03 Mar 2022
Fraunhofer and partners apply coherence technique for process monitoring and control.IPT) has employed OCT to monitor laser metal deposition.
TopCladd, investigating "Adaptive Laser Cladding for Precise Metal Coating Based on Inline Topography Characterization," believes that OCT could in future be used to control the quality of the deposition operation, thus reducing scrap.
The laser deposition operation studied in this case was wire-based laser metal deposition or LMD-w, an additive manufacturing process in which a metal wire used as filler material is welded onto a workpiece in weld beads under the action of a laser. Several of these weld beads next to each other produce a layer, and several layers on top of each other produce a component.
Fraunhofer ILT, the research group's laser technology center, recently signed a technology transfer agreement with laser developer Trumpf aimed at accelerating the transfer of LMD techniques into commercial use.
"Since LMD-w only applies material where it is needed, it is a resource-saving process," said the TopCladd project team. "The complex process development and low process stability have so far prevented broader industrial use beyond special repair processes, or the application of wear-resistant coatings."
TopCladd was set-up to investigate routes to improving process stability and quality of LMD-w operations, in particular through inline process monitoring and real-time adaptive feedback control of the laser source.
Low coherence interferometry was identified as a promising candidate, potentially able to carry out inline geometrical measurements of the surfaces produced using an optimized laser cladding head, wire feeding system, process modelling and data processing. Results from the imaging operation would then increase the accuracy of process parameters and decrease the process non-productive time, raising the overall production performance.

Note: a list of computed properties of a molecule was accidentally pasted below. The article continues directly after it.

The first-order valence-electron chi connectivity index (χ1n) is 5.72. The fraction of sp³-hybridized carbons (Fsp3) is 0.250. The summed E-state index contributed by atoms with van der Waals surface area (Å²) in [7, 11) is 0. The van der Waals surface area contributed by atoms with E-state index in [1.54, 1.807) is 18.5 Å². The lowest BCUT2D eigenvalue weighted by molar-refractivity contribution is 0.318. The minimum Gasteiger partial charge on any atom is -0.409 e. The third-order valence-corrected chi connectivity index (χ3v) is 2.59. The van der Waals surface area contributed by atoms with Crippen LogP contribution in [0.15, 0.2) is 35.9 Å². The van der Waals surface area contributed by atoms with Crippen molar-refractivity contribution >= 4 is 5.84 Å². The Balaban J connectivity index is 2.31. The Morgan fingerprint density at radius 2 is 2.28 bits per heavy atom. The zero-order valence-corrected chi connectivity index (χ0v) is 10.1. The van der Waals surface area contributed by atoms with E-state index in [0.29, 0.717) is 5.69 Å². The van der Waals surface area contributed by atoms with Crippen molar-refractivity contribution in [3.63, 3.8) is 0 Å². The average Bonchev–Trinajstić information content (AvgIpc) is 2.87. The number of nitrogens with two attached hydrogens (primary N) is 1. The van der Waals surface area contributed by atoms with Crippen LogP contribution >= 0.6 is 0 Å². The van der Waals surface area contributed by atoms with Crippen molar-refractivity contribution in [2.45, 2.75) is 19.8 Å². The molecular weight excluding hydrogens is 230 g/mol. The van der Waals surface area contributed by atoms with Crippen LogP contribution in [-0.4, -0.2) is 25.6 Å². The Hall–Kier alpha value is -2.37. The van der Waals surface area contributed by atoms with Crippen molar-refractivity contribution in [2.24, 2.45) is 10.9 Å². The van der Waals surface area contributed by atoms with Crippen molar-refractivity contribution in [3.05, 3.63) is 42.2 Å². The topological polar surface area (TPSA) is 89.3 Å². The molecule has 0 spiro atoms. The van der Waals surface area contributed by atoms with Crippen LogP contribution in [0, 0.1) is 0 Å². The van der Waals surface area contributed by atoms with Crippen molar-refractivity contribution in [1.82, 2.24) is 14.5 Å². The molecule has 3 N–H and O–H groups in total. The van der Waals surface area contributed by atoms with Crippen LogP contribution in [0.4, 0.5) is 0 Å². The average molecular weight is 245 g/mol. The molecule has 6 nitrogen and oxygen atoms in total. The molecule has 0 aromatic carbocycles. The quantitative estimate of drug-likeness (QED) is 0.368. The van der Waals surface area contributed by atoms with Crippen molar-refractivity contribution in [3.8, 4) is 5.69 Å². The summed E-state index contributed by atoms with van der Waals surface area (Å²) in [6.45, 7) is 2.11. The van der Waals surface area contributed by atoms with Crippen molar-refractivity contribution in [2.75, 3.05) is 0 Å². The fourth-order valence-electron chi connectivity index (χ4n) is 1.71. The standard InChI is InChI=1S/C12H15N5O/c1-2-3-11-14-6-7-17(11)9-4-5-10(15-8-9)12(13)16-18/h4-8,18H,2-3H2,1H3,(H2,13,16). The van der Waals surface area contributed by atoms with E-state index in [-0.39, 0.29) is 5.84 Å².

Making LMD-w a full-fledged manufacturing process
Advances in laser sources and sensors have contributed to the current growth in OCT applications, with the global market for OCT devices expected to reach $1.5 billion in 2023. The bulk of that is in biomedical scenarios, where the technique has been readily adopted by ophthalmology clinics in particular, but the advent of smaller and more robust OCT devices is expected to spur applications in consumer devices and industrial applications too.
TopCladd has coaxially integrated an OCT system into the processing head of the laser in a way which allows the machining laser and the OCT system to share common optics but at different wavelengths, an architecture intended to eliminate interference.
A specialized conical lens termed an axicon and prism-shaped optics ensure that the processing and measurement light remains coaxial, according to the project, allowing the measuring laser to circularly scan the applied weld around the centrally running metal wire. This multidirectional measurement can be made independent of the direction that the welding head moves, so the entire workpiece can be measured without the wire blocking the measuring light.
"With OCT, we will be able to apply not only one or two layers on top of each other during laser metal deposition in the future, but any number of layers," commented Robin Day of Fraunhofer IPT's Energetic Beam Processes department. "In this way, LMD-w has been upgraded to a full-fledged and sustainable additive manufacturing process."
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